Covert or “secret schizoids” present themselves through a persona that is sociable, friendly, and engaged.
Few/no friends or confidants - if any, they’re probably first-degree relatives
Seem listless, directionless, without goals
May avoid things like seeking a job or higher education due to avolition, a desire to avoid engaging with society
Will probably not seek out professional help on their own or for being schizoid per se - most see a psychologist only at the urgings of a family member and for an unrelated illness, such as depression
Due to these factors, SzPD appears to be among the rarest PDs but is probably underdiagnosed
Primary features: odd beliefs, unusual thought patterns/speech, social discomfort
Holds suspiciousness and paranoid ideations about other people or the human species in general, especially based on fears of physical/verbal/sexual violence - contrast to social anxiety, which is based on fears of embarrassment and misreading social cues
Feels acute discomfort in social situations and interpersonal relationships that does not diminish with familiarity - usually due to paranoid ideations, but a certain level of / comorbidity with social anxiety is not uncommon
Experiences minor cognitive and perceptual distortions such as movement in the corner of the eye, a sensation of weightlessness/melting limbs, hearing their called name in a crowd - as stated in the introduction, these are generally not considered to be delusions or hallucinations.
Experiences magical thinking, or the belief that their thoughts influence reality - a development of Obsessive-Compulsive Disorder may result, as the schizotypal person struggles to control certain malicious or frightening thoughts and develops rituals to pacify or neutralize them
Experiences ideas of reference; believes that other people notice them, notes passing events (ex. a popular advertisement) as having a hidden message or meaning
Holds odd beliefs and superstition (that are unusual for the patient’s culture and upbringing) . An American example would be a person that believes they can read minds, that their thoughts are being stolen, or that they are targeted for alien abductions.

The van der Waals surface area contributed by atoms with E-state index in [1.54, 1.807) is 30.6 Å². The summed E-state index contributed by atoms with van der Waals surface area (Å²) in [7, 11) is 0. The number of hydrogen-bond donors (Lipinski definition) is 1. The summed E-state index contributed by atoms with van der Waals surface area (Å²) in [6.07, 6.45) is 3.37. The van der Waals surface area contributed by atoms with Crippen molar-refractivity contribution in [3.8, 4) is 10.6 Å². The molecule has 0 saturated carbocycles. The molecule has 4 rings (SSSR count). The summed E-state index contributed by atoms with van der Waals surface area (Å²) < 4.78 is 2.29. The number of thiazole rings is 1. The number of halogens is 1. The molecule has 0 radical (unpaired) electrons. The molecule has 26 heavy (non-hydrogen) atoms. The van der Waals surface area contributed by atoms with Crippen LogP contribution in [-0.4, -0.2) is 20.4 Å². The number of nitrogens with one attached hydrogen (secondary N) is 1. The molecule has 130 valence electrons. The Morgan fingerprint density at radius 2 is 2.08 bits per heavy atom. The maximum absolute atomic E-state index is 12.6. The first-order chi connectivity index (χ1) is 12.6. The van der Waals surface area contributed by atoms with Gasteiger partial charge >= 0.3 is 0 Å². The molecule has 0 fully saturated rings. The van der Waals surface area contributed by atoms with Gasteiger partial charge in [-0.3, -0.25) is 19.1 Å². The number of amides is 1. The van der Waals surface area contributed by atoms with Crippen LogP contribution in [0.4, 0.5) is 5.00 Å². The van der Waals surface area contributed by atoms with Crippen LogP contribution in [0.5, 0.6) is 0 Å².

May experience psychotic episodes (e.g delusions, hallucinations) when under extreme duress - frequent, non-stress related psychosis is indicative that the schizotypal person has progressed to schizophrenia.
Dresses oddly and inappropriately; may be mismatched, ill-fitting, dirty, or inappropriate for the occasion/setting
Odd thinking and speech patterns - may be overly abstract, metaphorical, vague, elaborate, ornate, or focus on the “wrong things” in conveying a message - schizotypal people can be hard to understand or follow in a conversation
Inappropriate or flat affect, an inability to express conventional emotions or depths thereof
Primary features: pervasive distrust and suspiciousness
Paranoid Personality Disorder is generally not diagnosed if the person has already been diagnosed with a psychotic disorder, such as schizophrenia.
Strong, constant assumption that others are out to hurt, manipulate, and/or humiliate them
Puts tremendous effort in maintaining safety, distance
Tends to ruminate over past slights
Tends to hold grudges, jealousy, envy - includes romantic/erotic jealousy and suspicions of infidelity
Constantly worries over and/or questions the loyalty of others
Reluctance to confide in others - fears that the confidant may use that information against the paranoid person
Constantly searching for malicious intent in others - to the paranoid person, a simple apology can be an attempt to re-earn their trust and manipulate/hurt them again and again in the long run
Emotional state dominated by suspicion, distrust, and hostility
Places importance on self-reliance, autonomy
May pre-emptively attack someone they feel threatened by
Expresses psychic distress through: complaining/criticism, argumentativeness, aloofness, stubbornness, sarcasm, a desire to control their environment
Keeps self guarded, secretive - may appear devious, cold, callous, even cruel
Combative and suspicious nature provokes others ► reinforces the original belief that other people are out to hurt them ► becomes more combative and suspicious, provoking others ► reinforces the original belief… and so on and so on, creating a feedback loop of hostility
Hey.. You’re gonna be alright.
I know it’s hard.
I know it hurts like no physical pain could compare to.
But you’ve made it this far.
Please, stay with me just a little longer.
No matter how hopeless things seem, please don’t go.
Don’t let your mind give in to the agony.